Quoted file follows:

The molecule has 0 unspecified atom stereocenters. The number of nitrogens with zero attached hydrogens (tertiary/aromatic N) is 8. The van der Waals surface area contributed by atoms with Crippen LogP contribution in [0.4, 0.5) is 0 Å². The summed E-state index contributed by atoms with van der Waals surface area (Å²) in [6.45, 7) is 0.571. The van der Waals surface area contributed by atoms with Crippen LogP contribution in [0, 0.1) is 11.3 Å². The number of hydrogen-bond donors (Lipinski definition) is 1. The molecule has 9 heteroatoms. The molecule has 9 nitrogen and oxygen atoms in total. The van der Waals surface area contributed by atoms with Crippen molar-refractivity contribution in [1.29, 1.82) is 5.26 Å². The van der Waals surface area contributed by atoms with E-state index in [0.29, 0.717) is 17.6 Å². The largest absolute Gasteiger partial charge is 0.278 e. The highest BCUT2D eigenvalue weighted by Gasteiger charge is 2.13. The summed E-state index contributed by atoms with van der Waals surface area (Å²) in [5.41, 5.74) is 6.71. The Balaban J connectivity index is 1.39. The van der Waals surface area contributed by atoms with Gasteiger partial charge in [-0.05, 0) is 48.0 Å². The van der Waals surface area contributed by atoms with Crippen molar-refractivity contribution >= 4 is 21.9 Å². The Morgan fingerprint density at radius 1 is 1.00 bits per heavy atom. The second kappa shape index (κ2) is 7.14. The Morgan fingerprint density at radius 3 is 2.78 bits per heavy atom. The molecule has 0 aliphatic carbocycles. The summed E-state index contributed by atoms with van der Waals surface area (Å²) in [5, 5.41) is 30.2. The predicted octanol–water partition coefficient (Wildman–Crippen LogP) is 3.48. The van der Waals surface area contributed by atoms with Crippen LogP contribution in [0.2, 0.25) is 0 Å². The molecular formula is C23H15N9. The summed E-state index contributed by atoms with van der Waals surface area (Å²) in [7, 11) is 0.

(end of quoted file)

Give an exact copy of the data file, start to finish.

The molecule has 0 unspecified atom stereocenters. The number of nitrogens with zero attached hydrogens (tertiary/aromatic N) is 8. The van der Waals surface area contributed by atoms with Crippen LogP contribution in [0.4, 0.5) is 0 Å². The summed E-state index contributed by atoms with van der Waals surface area (Å²) in [6.45, 7) is 0.571. The van der Waals surface area contributed by atoms with Crippen LogP contribution in [0, 0.1) is 11.3 Å². The number of hydrogen-bond donors (Lipinski definition) is 1. The molecule has 9 heteroatoms. The molecule has 9 nitrogen and oxygen atoms in total. The van der Waals surface area contributed by atoms with Crippen molar-refractivity contribution in [1.29, 1.82) is 5.26 Å². The van der Waals surface area contributed by atoms with E-state index in [0.29, 0.717) is 17.6 Å². The largest absolute Gasteiger partial charge is 0.278 e. The highest BCUT2D eigenvalue weighted by Gasteiger charge is 2.13. The summed E-state index contributed by atoms with van der Waals surface area (Å²) in [5.41, 5.74) is 6.71. The Balaban J connectivity index is 1.39. The van der Waals surface area contributed by atoms with Gasteiger partial charge in [-0.05, 0) is 48.0 Å². The van der Waals surface area contributed by atoms with Crippen molar-refractivity contribution >= 4 is 21.9 Å². The Morgan fingerprint density at radius 1 is 1.00 bits per heavy atom. The second kappa shape index (κ2) is 7.14. The Morgan fingerprint density at radius 3 is 2.78 bits per heavy atom. The molecule has 0 aliphatic carbocycles. The summed E-state index contributed by atoms with van der Waals surface area (Å²) in [5, 5.41) is 30.2. The predicted octanol–water partition coefficient (Wildman–Crippen LogP) is 3.48. The van der Waals surface area contributed by atoms with Crippen LogP contribution in [0.2, 0.25) is 0 Å². The molecular formula is C23H15N9. The summed E-state index contributed by atoms with van der Waals surface area (Å²) in [7, 11) is 0.